An article with the hopeful title: “How to Catch With Your Savings” appeared in yesterday’s WSJ. The article’s takeaway – save a lot more, wait as long as possible to take income – is certainly true enough. However one of the article’s three primary financial illustrations was way, way off.
The illustration in question is as follows:
“Financial Engines looked at scenarios for a 50-year old earning $65,000. Putting 6% of that salary per year in a mix of stock and bond funds would likely lead to a portfolio at age 65 that should generate $31,700 of income annually for life.”
As several commenters on the article noted, an annual lifetime income of nearly $32k after only 15 years of savings seemed too good to be true. So I ran the numbers using these assumptions:
- Our 50-year, Bob, old gets 3% annual raises
- The average annual return of his balanced portfolio is 5%*
The result of 15 years of savings was a portfolio worth $106,667. To maximize his income, suppose Bob leverages mortality credits and purchases a life-contingent annuity. According to www.immediateannuities.com, Bob would get a check for about $637 per month, or $7,644 annually – less than ¼ of the $31,700 in the illustration.
Earlier in the article, the author stats that “[t]here’s no disputing that the math isn’t pretty after getting a late start on retirement saving.” How right he was.
Either Financial Engines miscalculated (less likely) or some key facts – perhaps that the 50-year old supposedly just starting to save for retirement had also just inherited $150,000 – had been lost in the writing or editing process (more likely).
It doesn’t really matter. Fact checking is Journalism 101. Investors are confused enough without having to worry that the illustrations which inform their personal “rules of thumb” are closer to fiction than fact. As the newspaper with the highest circulation in America, and the one most closely associated with “investing” for many, The Wall Street Journal has a special responsibility to get stories on personal finance right. According to its web site:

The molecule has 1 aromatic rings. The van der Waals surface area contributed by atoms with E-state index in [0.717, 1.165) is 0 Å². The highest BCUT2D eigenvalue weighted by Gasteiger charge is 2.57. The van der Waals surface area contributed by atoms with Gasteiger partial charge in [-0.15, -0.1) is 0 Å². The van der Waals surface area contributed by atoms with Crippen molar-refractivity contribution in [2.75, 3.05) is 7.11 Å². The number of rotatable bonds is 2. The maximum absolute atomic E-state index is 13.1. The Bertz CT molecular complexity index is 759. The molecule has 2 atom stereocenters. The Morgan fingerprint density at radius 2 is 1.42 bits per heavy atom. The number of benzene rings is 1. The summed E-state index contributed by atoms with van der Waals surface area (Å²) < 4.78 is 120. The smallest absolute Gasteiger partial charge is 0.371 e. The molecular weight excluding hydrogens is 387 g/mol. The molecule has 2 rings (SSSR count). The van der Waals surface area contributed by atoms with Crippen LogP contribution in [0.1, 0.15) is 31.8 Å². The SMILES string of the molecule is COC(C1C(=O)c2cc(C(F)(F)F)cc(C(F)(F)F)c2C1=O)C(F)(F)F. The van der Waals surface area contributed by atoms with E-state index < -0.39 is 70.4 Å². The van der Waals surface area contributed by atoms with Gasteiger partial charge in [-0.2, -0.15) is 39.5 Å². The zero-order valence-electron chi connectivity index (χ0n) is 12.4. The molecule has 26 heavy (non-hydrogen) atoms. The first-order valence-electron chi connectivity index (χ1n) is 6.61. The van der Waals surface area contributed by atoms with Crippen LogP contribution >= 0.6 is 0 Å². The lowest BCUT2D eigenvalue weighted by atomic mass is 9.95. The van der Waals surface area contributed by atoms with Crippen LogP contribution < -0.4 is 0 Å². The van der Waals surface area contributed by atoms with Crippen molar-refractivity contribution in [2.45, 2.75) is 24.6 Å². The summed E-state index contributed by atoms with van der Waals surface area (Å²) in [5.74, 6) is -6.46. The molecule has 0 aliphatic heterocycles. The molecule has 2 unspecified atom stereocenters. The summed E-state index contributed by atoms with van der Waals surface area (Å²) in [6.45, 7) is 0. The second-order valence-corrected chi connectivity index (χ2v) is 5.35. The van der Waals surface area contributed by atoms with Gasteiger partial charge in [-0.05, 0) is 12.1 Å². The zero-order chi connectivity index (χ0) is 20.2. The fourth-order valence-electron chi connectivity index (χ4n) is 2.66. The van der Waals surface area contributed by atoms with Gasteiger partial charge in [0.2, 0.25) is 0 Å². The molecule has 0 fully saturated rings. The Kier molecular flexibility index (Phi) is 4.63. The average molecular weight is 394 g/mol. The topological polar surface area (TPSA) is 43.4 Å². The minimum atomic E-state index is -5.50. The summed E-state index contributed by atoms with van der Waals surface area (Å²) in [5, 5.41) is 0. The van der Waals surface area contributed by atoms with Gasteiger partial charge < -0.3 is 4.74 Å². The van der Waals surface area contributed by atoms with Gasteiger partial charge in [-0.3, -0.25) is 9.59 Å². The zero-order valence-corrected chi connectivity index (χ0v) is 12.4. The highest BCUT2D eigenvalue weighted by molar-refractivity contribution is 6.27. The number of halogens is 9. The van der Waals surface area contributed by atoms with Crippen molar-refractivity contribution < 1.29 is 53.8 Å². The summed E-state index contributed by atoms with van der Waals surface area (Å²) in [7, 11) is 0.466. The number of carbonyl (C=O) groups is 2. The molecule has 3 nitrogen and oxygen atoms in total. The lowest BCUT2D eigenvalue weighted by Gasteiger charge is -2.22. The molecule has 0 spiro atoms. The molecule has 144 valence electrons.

“Each day, The Wall Street Journal seeks to help you succeed by providing essential and relevant information, presented fairly and accurately, from a dependable source you can trust. [Including] expert insight on the market and economy and how both can impact your everyday finances and personal investments.”
While I do not often find factual errors of this magnitude in WSJ articles on personal finance, over the last few years I have noticed that as articles have become shorter, the treatment of subject matter is often more superficial.
In this article, the author points out that:
“[t]he benefit of delaying retirement can be magnified by holding off on taking Social Security benefits until age 70.”
An excellent point. However, instead of informing the reader that one’s annual Social Security benefit might be up to 32% greater (depending upon when one was born) if taken at age 70 instead of one’s full retirement age (perhaps with some illustrations), the point is followed up by some Vanguard scenarios about what happens to nest eggs based on when one makes withdrawals.
I suppose that as media consumers, we all have to be vigilant, but the target audience for many of these articles those least able to recognize when they have been misinformed.
Makes me wonder about all of those articles on the Middle East I have been reading…
*Some might argue that a 5% annual return underestimates Bob’s investing prowess. To those people I would say, “I’ve met Bob, I’m being generous”. But okay, suppose I am. Suppose he earned 8%; that would still translate into only $813/month, 30% of the illustrated amount. To reach $31,700 in target income, Bob would need an average annual return of about 21.67%. I don’t think there is a Bob on the planet that has averaged nearly 22% (legally) over 15 years.